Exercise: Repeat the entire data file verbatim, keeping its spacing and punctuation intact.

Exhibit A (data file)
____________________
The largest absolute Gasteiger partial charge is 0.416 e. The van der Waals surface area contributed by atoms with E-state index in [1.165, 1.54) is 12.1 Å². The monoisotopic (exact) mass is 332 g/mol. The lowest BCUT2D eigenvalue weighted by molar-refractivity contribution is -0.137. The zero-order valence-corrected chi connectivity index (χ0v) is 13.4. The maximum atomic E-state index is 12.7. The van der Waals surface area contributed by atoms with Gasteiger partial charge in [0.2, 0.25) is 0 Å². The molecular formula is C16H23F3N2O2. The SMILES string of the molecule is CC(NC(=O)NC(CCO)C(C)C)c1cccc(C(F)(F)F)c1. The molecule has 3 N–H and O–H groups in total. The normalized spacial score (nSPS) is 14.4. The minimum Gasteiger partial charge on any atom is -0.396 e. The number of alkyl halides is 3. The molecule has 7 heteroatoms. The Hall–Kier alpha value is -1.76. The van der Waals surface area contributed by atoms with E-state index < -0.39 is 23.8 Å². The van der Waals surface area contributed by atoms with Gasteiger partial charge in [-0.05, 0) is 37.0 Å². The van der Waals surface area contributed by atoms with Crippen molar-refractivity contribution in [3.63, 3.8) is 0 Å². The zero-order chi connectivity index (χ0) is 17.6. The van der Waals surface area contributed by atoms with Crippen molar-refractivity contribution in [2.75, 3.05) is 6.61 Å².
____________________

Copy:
The largest absolute Gasteiger partial charge is 0.416 e. The van der Waals surface area contributed by atoms with E-state index in [1.165, 1.54) is 12.1 Å². The monoisotopic (exact) mass is 332 g/mol. The lowest BCUT2D eigenvalue weighted by molar-refractivity contribution is -0.137. The zero-order valence-corrected chi connectivity index (χ0v) is 13.4. The maximum atomic E-state index is 12.7. The van der Waals surface area contributed by atoms with Gasteiger partial charge in [0.2, 0.25) is 0 Å². The molecular formula is C16H23F3N2O2. The SMILES string of the molecule is CC(NC(=O)NC(CCO)C(C)C)c1cccc(C(F)(F)F)c1. The molecule has 3 N–H and O–H groups in total. The normalized spacial score (nSPS) is 14.4. The minimum Gasteiger partial charge on any atom is -0.396 e. The number of alkyl halides is 3. The molecule has 7 heteroatoms. The Hall–Kier alpha value is -1.76. The van der Waals surface area contributed by atoms with E-state index < -0.39 is 23.8 Å². The van der Waals surface area contributed by atoms with Gasteiger partial charge in [-0.05, 0) is 37.0 Å². The van der Waals surface area contributed by atoms with Crippen molar-refractivity contribution in [3.63, 3.8) is 0 Å². The zero-order chi connectivity index (χ0) is 17.6. The van der Waals surface area contributed by atoms with Crippen molar-refractivity contribution in [2.75, 3.05) is 6.61 Å².